In the Miso Soup

In the Miso Soup - Ryƫ Murakami,  Ralph McCarthy Kanjii is a tour guide for foreigners who want to visit the red light districts in Tokyo. Frank is his customer. Frank is a little odd. Kanjii suspects Frank might be responsible for the murder of a teen prostitute on the news...

This is the equivalent of a low budget slasher flick with the entirely predicable card-board cut out villain - the the ending is surprising and would not have occurred in the American version of the film!

References to the sex-trade in Tokyo were interesting and highlight a number of differences to the western world - the concept of 'compensated dating', or the Tokyo Pink Guide for example and 'dating bars' where people who are bored and lonely go for company (or maybe I've just lead a sheltered life?). Throughout the book there is an undertone about how people are empty and lead empty lives in modern Japan (even explicitly stated at times, which is a bit clumsy really - we got it!). Ultimately I was left feeling a little unfulfilled, perhaps lonely and empty even. Maybe not the sort of book to be read on a wet, cold Sunday afternoon in June.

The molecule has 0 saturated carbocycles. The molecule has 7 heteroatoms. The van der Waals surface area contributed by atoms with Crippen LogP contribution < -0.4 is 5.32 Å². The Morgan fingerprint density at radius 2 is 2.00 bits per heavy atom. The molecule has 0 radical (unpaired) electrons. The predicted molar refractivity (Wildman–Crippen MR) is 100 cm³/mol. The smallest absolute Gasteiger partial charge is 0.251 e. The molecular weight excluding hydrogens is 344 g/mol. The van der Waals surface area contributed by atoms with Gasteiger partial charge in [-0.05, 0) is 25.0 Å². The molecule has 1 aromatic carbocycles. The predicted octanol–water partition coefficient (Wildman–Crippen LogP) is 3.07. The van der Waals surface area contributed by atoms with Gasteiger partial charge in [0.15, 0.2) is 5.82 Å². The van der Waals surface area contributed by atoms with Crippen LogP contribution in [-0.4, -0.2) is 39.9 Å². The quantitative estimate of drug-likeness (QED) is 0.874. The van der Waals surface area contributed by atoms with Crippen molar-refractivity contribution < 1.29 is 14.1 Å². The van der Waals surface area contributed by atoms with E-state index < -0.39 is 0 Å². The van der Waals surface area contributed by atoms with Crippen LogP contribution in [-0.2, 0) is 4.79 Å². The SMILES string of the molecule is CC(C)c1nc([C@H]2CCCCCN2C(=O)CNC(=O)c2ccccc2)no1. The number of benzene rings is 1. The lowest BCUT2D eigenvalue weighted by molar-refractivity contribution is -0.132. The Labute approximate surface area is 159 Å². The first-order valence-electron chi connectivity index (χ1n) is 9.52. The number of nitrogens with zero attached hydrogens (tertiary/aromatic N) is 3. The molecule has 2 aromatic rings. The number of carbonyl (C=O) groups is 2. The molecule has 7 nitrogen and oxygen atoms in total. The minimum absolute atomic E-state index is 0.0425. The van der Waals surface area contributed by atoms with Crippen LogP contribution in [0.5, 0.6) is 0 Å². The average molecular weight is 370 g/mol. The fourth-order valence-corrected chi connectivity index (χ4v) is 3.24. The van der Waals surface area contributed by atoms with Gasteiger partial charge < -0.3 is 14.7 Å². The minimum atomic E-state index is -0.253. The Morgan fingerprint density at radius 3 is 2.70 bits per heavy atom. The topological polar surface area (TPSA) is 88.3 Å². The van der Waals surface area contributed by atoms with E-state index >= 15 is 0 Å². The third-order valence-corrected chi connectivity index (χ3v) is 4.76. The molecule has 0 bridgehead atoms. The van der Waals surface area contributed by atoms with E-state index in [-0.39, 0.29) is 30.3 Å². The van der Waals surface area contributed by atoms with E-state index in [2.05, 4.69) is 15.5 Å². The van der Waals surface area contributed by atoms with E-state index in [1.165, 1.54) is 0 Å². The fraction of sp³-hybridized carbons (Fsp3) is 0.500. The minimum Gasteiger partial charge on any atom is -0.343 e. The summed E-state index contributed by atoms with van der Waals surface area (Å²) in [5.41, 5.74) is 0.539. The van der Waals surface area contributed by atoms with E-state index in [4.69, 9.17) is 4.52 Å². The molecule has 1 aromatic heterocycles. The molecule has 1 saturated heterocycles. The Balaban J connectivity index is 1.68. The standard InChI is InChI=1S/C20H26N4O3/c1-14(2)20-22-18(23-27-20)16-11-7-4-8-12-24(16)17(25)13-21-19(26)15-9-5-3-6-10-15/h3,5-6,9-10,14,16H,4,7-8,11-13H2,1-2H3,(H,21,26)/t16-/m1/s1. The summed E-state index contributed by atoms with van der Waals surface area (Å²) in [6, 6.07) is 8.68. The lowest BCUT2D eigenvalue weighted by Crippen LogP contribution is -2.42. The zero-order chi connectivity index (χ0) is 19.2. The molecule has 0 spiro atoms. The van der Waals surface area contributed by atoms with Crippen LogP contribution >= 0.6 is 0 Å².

I liked the fact that some of the ideas were later picked up in Murakami's later book Piercing, the pace was OK the characters (even Frank) likable, but it didn't light my world on fire, just the occasional bum.